If there is an Achilles heel for runners, it is probably, well, their Achilles heel (or, to be more accurate, tendon). One unscientific study puts it as the second most common injury among runners. And unlike a few of the other more typical injuries (knee problems, IT band, hamstring strains, and the like), even doing disciplined work on your core and leg strength doesn’t help you avoid issues. Furthermore, it can creep up on you over time, and, if you aren’t paying attention, get to the point where it forces a layoff that can become quite extended.
As always, let me first state that I am not a healthcare professional of any sort, and the best advice for managing a condition like Achilles tendinitis (or other issues related to the Achilles, more generally classified as “tedninopathy”) would come from such an appropriately-trained professional. That being said, I learned a bit about treating this condition in its early to middle stages of development through researching approaches to deal with my own recent Achilles issue, and seem to have had some success in applying these treatments, at (most importantly here) minimal costs.
Since it is usually pretty obvious that the Achilles is the issue, and many of the treatments proposed below are relatively low risk (i.e., you aren’t going to get “worse” by doing them), this may serve as a good starting point in addressing issues with your Achilles, while either waiting for an appointment with a professional or in lieu of one. Note that I did see a professional about this condition, and her advice was largely in line with what I mention below, though her diagnosis was more along the lines of a retrocalcaneal bursitis. The Achilles happened to be cooperative that day, but I have little doubt that it had its own issues, and the two conditions are anyway highly related.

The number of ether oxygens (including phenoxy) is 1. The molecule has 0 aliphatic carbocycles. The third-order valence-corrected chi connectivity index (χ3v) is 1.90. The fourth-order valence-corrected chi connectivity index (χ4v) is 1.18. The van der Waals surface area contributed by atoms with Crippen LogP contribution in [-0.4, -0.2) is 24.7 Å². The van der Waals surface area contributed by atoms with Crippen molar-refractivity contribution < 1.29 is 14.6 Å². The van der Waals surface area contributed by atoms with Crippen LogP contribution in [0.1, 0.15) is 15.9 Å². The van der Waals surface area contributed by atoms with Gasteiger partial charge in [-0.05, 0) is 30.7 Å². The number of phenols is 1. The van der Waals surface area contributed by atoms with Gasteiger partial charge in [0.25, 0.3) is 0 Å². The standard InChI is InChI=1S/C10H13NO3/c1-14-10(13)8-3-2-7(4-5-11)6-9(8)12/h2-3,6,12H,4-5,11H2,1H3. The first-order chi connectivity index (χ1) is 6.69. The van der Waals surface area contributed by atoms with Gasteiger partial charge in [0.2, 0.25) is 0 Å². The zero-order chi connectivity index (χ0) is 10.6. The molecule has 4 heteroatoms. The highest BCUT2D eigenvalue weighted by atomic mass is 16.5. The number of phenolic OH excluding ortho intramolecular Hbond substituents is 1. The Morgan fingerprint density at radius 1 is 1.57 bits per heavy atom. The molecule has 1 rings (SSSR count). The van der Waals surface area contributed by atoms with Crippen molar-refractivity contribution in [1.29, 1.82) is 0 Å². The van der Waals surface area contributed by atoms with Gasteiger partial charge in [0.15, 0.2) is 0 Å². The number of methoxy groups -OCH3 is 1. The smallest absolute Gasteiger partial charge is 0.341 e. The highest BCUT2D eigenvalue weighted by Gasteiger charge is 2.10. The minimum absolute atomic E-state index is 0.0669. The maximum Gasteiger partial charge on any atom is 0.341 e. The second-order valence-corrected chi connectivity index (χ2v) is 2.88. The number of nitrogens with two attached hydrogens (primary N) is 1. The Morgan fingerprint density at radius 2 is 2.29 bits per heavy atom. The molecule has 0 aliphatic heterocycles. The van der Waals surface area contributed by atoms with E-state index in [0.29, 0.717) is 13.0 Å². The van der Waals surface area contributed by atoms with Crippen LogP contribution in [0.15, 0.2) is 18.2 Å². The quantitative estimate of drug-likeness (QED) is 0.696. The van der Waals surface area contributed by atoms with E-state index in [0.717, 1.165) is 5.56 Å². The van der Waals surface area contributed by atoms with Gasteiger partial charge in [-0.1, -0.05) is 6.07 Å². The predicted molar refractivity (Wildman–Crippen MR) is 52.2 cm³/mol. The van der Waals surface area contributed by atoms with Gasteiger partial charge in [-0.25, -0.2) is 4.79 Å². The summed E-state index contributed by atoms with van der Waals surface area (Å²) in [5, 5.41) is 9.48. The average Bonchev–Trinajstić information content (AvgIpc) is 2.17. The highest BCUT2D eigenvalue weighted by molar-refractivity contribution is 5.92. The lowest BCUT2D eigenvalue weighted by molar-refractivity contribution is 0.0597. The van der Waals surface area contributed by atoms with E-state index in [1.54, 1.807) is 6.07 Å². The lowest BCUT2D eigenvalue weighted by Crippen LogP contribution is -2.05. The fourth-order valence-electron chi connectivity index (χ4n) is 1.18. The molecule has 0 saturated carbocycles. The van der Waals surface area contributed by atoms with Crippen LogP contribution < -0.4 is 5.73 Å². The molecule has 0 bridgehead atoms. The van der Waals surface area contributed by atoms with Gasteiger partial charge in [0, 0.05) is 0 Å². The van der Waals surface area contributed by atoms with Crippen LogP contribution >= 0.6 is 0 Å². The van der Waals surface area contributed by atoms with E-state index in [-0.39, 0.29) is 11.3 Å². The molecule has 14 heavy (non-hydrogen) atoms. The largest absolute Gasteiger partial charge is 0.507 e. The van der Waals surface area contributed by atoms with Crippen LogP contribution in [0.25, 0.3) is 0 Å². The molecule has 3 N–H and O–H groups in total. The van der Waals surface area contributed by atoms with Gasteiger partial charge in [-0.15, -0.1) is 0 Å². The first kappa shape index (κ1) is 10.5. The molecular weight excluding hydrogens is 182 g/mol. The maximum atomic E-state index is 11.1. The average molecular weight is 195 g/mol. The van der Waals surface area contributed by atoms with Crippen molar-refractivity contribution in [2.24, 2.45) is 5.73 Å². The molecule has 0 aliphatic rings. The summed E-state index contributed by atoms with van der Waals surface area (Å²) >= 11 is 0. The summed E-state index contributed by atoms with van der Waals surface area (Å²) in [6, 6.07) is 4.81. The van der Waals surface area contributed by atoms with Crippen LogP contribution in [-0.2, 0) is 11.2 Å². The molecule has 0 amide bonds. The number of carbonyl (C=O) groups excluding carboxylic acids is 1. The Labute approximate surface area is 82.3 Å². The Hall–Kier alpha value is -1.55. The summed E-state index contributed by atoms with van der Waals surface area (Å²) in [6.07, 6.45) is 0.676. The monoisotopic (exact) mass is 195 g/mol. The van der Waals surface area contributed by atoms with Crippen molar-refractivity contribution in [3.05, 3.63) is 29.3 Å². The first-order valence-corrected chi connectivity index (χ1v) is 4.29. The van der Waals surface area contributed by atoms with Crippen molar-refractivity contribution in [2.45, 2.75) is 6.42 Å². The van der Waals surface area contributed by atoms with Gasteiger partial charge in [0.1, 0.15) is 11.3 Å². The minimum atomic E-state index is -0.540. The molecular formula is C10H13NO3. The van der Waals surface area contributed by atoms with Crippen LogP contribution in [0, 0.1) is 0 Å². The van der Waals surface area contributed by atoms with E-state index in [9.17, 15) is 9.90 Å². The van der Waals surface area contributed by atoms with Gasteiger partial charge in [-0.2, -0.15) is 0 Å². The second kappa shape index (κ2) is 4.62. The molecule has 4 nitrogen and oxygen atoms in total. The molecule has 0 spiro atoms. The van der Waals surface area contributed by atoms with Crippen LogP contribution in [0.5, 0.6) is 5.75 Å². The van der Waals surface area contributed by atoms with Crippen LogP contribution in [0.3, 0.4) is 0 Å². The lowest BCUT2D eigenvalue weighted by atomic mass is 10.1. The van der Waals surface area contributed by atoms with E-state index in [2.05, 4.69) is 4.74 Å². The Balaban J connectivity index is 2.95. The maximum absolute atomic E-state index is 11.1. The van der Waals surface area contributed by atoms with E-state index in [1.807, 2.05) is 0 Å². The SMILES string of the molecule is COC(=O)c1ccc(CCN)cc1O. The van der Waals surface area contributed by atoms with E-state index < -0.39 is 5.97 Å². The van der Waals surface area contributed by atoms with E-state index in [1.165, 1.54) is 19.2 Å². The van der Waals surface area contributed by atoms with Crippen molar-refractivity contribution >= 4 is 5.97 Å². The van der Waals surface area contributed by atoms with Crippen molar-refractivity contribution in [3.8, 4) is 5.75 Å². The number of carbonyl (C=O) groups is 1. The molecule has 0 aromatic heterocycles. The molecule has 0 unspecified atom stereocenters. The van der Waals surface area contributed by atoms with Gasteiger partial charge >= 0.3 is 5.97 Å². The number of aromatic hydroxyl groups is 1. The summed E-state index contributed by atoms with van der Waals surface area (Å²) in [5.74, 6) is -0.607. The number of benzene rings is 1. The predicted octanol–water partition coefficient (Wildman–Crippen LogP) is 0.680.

Causes of Achilles Tendinitis (sometimes spelled Achilles Tendonitis)
For a detailed review of the causes and treatments of Achilles issues, this article provides great depth. In a nutshell, the biggest cause other than the usual suspects of increasing mileage and getting older (undoubtedly contributors to my own condition) is having calves that are too tight and, as more of a root cause, too weak. If the calf muscles are stronger, they can bear some of the load that that the Achilles tendon often has to, which can, during running, reach seven times body weight.
As with most running injuries, shoe selection is also believed to play a role, and the impact is still debated. What seems likely is that the use of traditional shoes with “normal” heel lifts (specified as being in the 12mm range for heel-to-toe drop), both for running and everyday use, shortens the calf muscle and Achilles tendon, thus making it more vulnerable to injury. However, too rapid of a move to “minimalist” shoes (with a heel drop of 6mm or less) or barefoot running may stress the Achilles tendon, promoting an injury.
Symptoms of Achilles Tendinitis
The main symptom is pretty easy to detect – pain in the back of the ankle or heel that increases over time. Note that this pain is most typical when the Achilles is tight, such as first thing in the morning or early in your run. The Achilles may well start feeling better a mile into your run. It is important to note that this does not mean your Achilles is not getting worse. It is important to note the trend in the pain when you aren’t running on a daily basis.